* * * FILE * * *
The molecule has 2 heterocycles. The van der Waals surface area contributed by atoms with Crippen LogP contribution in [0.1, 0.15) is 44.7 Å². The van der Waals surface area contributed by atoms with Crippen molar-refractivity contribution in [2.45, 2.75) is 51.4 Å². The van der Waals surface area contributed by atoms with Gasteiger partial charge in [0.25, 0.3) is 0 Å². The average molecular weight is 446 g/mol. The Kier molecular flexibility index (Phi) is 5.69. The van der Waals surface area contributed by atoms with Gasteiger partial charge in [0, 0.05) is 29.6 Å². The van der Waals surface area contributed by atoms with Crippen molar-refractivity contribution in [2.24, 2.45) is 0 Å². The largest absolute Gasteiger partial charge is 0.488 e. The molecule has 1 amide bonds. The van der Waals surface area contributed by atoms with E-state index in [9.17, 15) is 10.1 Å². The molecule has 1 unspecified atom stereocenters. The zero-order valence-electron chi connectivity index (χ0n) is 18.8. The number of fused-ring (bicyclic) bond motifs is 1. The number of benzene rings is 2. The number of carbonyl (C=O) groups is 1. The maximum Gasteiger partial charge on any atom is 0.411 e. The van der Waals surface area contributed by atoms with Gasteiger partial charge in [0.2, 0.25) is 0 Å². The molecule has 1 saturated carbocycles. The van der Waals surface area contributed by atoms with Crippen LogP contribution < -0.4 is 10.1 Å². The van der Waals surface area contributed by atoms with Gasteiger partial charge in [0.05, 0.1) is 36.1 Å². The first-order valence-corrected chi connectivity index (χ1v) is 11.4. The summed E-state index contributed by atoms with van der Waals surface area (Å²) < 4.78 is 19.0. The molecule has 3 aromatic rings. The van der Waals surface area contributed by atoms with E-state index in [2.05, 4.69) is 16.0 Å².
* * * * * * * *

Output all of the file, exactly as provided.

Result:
The molecule has 2 heterocycles. The van der Waals surface area contributed by atoms with Crippen LogP contribution in [0.1, 0.15) is 44.7 Å². The van der Waals surface area contributed by atoms with Crippen molar-refractivity contribution in [2.45, 2.75) is 51.4 Å². The van der Waals surface area contributed by atoms with Gasteiger partial charge in [0.25, 0.3) is 0 Å². The average molecular weight is 446 g/mol. The Kier molecular flexibility index (Phi) is 5.69. The van der Waals surface area contributed by atoms with Gasteiger partial charge in [0, 0.05) is 29.6 Å². The van der Waals surface area contributed by atoms with Crippen molar-refractivity contribution in [2.24, 2.45) is 0 Å². The largest absolute Gasteiger partial charge is 0.488 e. The molecule has 1 amide bonds. The van der Waals surface area contributed by atoms with E-state index in [9.17, 15) is 10.1 Å². The molecule has 1 unspecified atom stereocenters. The zero-order valence-electron chi connectivity index (χ0n) is 18.8. The number of fused-ring (bicyclic) bond motifs is 1. The number of benzene rings is 2. The number of carbonyl (C=O) groups is 1. The maximum Gasteiger partial charge on any atom is 0.411 e. The van der Waals surface area contributed by atoms with Gasteiger partial charge in [0.2, 0.25) is 0 Å². The molecule has 1 saturated carbocycles. The van der Waals surface area contributed by atoms with Crippen LogP contribution < -0.4 is 10.1 Å². The van der Waals surface area contributed by atoms with Gasteiger partial charge in [0.05, 0.1) is 36.1 Å². The first-order valence-corrected chi connectivity index (χ1v) is 11.4. The summed E-state index contributed by atoms with van der Waals surface area (Å²) < 4.78 is 19.0. The molecule has 3 aromatic rings. The van der Waals surface area contributed by atoms with E-state index in [2.05, 4.69) is 16.0 Å².